Vices Quotes

Quotes tagged as "vices" Showing 1-30 of 78
William Shakespeare
“O, beware, my lord, of jealousy;
It is the green-ey'd monster, which doth mock
The meat it feeds on.”
William Shakespeare, Othello

Gerard Way
“Cigarettes and coffee: an alcoholic's best friend!”
Gerard Way

Thomas Merton
“The greatest temptations are not those that solicit our consent to obvious sin, but those that offer us great evils masking as the greatest goods.”
Thomas Merton, No Man Is an Island

Augustine of Hippo
“Thus, a good man, though a slave, is free; but a wicked man, though a king, is a slave. For he serves, not one man alone, but what is worse, as many masters as he has vices.”
Augustine of Hippo, City of God
tags: vices

C.S. Lewis
“I sometimes think that shame, mere awkward, senseless shame, does as much towards preventing good acts and straightforward happiness as any of our vices can do.”
C.S. Lewis, A Grief Observed

Lemmy Kilmister
“If you didn't do anything that wasn't good for you it would be a very dull life. What are you gonna do? Everything that is pleasant in life is dangerous. Have you noticed that? I'd like to find the bastard that thought that one up.”
Lemmy Kilmister

William Faulkner
“...no man can cause more grief than the one clinging blindly to the vices of his ancesters.”
William Faulkner, Intruder in the Dust

“No company is preferable to bad. We are more apt to catch the vices of others than virtues, as disease is far more contagious than health.”
Charles Caleb Colton

Walter Bagehot
“It is good to be without vices, but it is not good to be without temptations.”
Walter Bagehot

Henry David Thoreau
“Yet, for my part, I was never usually squeamish; I could sometimes eat a fried rat with a good relish, if it were necessary. I am glad to have drunk water so long, for the same reason that I prefer the natural sky to an opium-eater’s heaven. I would fain keep sober always; and there are infinite degrees of drunkenness. I believe that water is the only drink for a wise man; wine is not so noble a liquor; and think of dashing the hopes of a morning with a cup of warm coffee, or of an evening with a dish of tea! Ah, how low I fail when I am tempted by them! Even music may be intoxicating. Such apparently slight causes destroyed Greece and Rome, and will destroy England and America. Of all ebriosity, who does not prefer to be intoxicated by the air he breathes?”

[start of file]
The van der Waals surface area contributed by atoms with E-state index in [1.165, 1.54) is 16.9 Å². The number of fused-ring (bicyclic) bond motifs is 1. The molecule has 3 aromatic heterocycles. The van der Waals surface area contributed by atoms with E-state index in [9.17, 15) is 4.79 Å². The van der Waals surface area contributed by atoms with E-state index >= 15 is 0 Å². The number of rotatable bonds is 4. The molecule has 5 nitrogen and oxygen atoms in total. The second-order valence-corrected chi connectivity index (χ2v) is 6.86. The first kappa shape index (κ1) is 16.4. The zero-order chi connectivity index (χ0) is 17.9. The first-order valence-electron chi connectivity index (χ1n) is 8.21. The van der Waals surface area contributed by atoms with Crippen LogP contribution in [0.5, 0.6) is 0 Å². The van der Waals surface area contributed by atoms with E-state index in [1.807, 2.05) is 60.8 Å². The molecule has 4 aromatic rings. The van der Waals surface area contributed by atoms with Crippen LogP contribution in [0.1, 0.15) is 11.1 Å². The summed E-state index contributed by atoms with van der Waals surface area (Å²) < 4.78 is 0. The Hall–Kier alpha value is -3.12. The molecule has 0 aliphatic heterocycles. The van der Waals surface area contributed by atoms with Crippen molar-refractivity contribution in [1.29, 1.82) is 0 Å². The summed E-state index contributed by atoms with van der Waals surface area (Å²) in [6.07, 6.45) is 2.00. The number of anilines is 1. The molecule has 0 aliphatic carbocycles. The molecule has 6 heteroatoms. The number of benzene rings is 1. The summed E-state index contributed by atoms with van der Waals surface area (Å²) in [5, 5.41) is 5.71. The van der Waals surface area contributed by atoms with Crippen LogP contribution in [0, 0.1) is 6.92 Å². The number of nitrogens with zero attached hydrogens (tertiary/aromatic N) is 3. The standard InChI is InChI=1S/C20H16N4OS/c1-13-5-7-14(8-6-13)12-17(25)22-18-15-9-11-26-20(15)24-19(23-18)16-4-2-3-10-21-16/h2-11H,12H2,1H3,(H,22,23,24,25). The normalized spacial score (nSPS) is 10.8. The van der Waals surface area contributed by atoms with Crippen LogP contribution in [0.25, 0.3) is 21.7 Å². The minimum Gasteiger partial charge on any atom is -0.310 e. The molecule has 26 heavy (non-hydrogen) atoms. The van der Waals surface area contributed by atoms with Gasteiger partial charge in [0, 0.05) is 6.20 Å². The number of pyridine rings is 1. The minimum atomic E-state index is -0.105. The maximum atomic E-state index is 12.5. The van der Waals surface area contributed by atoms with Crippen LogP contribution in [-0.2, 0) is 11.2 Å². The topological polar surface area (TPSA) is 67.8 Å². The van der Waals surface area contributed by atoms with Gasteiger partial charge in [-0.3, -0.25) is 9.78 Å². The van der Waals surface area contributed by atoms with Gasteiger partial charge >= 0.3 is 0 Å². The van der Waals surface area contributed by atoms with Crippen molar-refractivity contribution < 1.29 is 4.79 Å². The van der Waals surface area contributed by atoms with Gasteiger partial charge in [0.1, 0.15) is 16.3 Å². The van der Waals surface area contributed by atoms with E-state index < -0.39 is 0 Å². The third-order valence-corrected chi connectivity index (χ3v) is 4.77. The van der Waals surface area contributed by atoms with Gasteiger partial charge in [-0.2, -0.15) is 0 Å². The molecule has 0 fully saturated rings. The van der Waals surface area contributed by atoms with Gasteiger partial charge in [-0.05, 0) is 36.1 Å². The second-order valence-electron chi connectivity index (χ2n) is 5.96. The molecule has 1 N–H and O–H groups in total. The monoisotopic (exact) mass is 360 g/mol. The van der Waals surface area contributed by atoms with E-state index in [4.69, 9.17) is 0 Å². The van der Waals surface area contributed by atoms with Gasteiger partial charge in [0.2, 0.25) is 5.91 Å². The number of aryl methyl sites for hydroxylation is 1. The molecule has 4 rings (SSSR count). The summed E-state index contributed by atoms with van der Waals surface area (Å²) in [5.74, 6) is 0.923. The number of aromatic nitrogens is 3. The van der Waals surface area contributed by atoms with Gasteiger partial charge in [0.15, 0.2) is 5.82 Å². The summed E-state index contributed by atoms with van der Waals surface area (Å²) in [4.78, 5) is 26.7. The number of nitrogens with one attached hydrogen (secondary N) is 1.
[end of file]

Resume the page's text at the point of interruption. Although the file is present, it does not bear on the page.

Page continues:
Henry David Thoreau, Walden

Ayn Rand
“To love a woman for her virtues is meaningless. She's earned it, it's a payment, not a gift. But to love her for her vices is a real gift, unearned and undeserved. To love her for her vices is to defile all virtue for her sake - and that is a real tribute of love, because you sacrifice your conscience, your reason, your integrity and your invaluable self-esteem.”
Ayn Rand, Atlas Shrugged

G.K. Chesterton
“Culture, like science, is no protection against demons.”
G.K. Chesterton

“O [Roman] people be ashamed; be ashamed of your lives. Almost no cities are free of evil dens, are altogether free of impurities, except the cities in which the barbarians have begun to live...

Let nobody think otherwise, the vices of our bad lives have alone conquered us...

The Goths lie, but are chaste, the Franks lie, but are but are generous, the Saxons are savage in cruelty...but are admirable in chastity...what hope can there be [for the Romans] when the barbarians are more pure [than they]?"

-Salvian”
William J Federer, Change to Chains-The 6,000 Year Quest for Control -Volume I-Rise of the Republic

Terry Pratchett
“Mr Pin lit a cigar. Smoking was his one vice. at least, it was his only vice that he thought of as a vice. The others were just job skills.”
Terry Pratchett, The Truth
tags: vices

André Gide
“I cannot," said he, "expect everyone to have my virtues. It's good enough to meet with my vices...”
André Gide, The Immoralist

Tamuna Tsertsvadze